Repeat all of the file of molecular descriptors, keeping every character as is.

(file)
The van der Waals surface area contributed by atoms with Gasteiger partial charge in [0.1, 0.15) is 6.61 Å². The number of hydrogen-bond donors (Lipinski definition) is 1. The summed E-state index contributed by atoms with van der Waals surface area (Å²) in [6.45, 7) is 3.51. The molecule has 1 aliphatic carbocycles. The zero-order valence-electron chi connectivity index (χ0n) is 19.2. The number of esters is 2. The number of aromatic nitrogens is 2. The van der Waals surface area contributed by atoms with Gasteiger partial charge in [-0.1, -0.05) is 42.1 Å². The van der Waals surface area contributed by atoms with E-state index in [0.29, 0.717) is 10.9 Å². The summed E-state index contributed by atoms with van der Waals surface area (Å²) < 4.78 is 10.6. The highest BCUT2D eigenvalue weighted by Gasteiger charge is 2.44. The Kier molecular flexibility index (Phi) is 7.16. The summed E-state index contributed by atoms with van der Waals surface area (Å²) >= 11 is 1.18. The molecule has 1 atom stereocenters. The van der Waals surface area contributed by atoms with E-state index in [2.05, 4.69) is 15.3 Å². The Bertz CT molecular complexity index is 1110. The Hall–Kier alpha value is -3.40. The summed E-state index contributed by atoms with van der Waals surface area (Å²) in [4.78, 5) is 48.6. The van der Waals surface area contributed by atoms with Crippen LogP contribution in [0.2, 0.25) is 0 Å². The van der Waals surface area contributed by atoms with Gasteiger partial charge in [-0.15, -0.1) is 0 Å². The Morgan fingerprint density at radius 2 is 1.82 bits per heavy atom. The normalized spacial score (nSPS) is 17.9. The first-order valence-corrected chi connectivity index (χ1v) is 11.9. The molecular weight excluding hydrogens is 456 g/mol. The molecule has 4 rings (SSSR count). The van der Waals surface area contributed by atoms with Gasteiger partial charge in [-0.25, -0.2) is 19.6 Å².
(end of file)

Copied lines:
The van der Waals surface area contributed by atoms with Gasteiger partial charge in [0.1, 0.15) is 6.61 Å². The number of hydrogen-bond donors (Lipinski definition) is 1. The summed E-state index contributed by atoms with van der Waals surface area (Å²) in [6.45, 7) is 3.51. The molecule has 1 aliphatic carbocycles. The zero-order valence-electron chi connectivity index (χ0n) is 19.2. The number of esters is 2. The number of aromatic nitrogens is 2. The van der Waals surface area contributed by atoms with Gasteiger partial charge in [-0.1, -0.05) is 42.1 Å². The van der Waals surface area contributed by atoms with E-state index in [0.29, 0.717) is 10.9 Å². The summed E-state index contributed by atoms with van der Waals surface area (Å²) < 4.78 is 10.6. The highest BCUT2D eigenvalue weighted by Gasteiger charge is 2.44. The Kier molecular flexibility index (Phi) is 7.16. The summed E-state index contributed by atoms with van der Waals surface area (Å²) >= 11 is 1.18. The molecule has 1 atom stereocenters. The van der Waals surface area contributed by atoms with E-state index in [2.05, 4.69) is 15.3 Å². The Bertz CT molecular complexity index is 1110. The Hall–Kier alpha value is -3.40. The summed E-state index contributed by atoms with van der Waals surface area (Å²) in [4.78, 5) is 48.6. The van der Waals surface area contributed by atoms with Crippen LogP contribution in [0.2, 0.25) is 0 Å². The van der Waals surface area contributed by atoms with Gasteiger partial charge in [-0.15, -0.1) is 0 Å². The Morgan fingerprint density at radius 2 is 1.82 bits per heavy atom. The normalized spacial score (nSPS) is 17.9. The first-order valence-corrected chi connectivity index (χ1v) is 11.9. The molecular weight excluding hydrogens is 456 g/mol. The molecule has 4 rings (SSSR count). The van der Waals surface area contributed by atoms with Gasteiger partial charge in [-0.25, -0.2) is 19.6 Å².